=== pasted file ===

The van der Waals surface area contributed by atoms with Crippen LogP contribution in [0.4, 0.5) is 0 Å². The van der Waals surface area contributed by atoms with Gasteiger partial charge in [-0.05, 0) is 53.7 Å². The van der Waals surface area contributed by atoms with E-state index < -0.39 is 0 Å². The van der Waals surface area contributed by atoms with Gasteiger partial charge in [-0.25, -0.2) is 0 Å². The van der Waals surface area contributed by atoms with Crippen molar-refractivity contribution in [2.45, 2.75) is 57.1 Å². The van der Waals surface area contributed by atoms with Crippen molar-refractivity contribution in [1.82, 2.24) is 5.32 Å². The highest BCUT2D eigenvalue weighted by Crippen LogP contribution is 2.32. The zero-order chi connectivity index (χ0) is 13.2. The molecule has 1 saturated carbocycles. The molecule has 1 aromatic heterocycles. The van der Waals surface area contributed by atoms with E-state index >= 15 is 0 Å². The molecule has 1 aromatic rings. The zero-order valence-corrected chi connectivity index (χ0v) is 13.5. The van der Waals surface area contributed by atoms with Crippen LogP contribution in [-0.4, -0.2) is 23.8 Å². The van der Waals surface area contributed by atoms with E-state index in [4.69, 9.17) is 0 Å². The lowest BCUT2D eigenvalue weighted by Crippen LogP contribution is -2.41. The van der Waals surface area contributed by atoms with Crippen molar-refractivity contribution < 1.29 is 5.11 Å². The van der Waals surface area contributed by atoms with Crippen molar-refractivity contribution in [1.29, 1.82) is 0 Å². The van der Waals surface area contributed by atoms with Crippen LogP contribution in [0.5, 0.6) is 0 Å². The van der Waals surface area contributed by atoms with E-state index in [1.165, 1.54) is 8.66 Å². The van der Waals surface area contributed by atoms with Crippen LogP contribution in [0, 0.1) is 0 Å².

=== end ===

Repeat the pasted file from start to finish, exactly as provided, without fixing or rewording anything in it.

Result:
The van der Waals surface area contributed by atoms with Crippen LogP contribution in [0.4, 0.5) is 0 Å². The van der Waals surface area contributed by atoms with Gasteiger partial charge in [-0.05, 0) is 53.7 Å². The van der Waals surface area contributed by atoms with E-state index < -0.39 is 0 Å². The van der Waals surface area contributed by atoms with Gasteiger partial charge in [-0.25, -0.2) is 0 Å². The van der Waals surface area contributed by atoms with Crippen molar-refractivity contribution in [2.45, 2.75) is 57.1 Å². The van der Waals surface area contributed by atoms with Crippen molar-refractivity contribution in [1.82, 2.24) is 5.32 Å². The highest BCUT2D eigenvalue weighted by Crippen LogP contribution is 2.32. The zero-order chi connectivity index (χ0) is 13.2. The molecule has 1 saturated carbocycles. The molecule has 1 aromatic heterocycles. The van der Waals surface area contributed by atoms with E-state index >= 15 is 0 Å². The molecule has 1 aromatic rings. The zero-order valence-corrected chi connectivity index (χ0v) is 13.5. The van der Waals surface area contributed by atoms with Crippen LogP contribution in [-0.4, -0.2) is 23.8 Å². The van der Waals surface area contributed by atoms with E-state index in [4.69, 9.17) is 0 Å². The lowest BCUT2D eigenvalue weighted by Crippen LogP contribution is -2.41. The van der Waals surface area contributed by atoms with Crippen molar-refractivity contribution < 1.29 is 5.11 Å². The van der Waals surface area contributed by atoms with Crippen molar-refractivity contribution in [1.29, 1.82) is 0 Å². The van der Waals surface area contributed by atoms with Crippen LogP contribution in [0.5, 0.6) is 0 Å². The van der Waals surface area contributed by atoms with E-state index in [1.165, 1.54) is 8.66 Å². The van der Waals surface area contributed by atoms with Crippen LogP contribution in [0, 0.1) is 0 Å².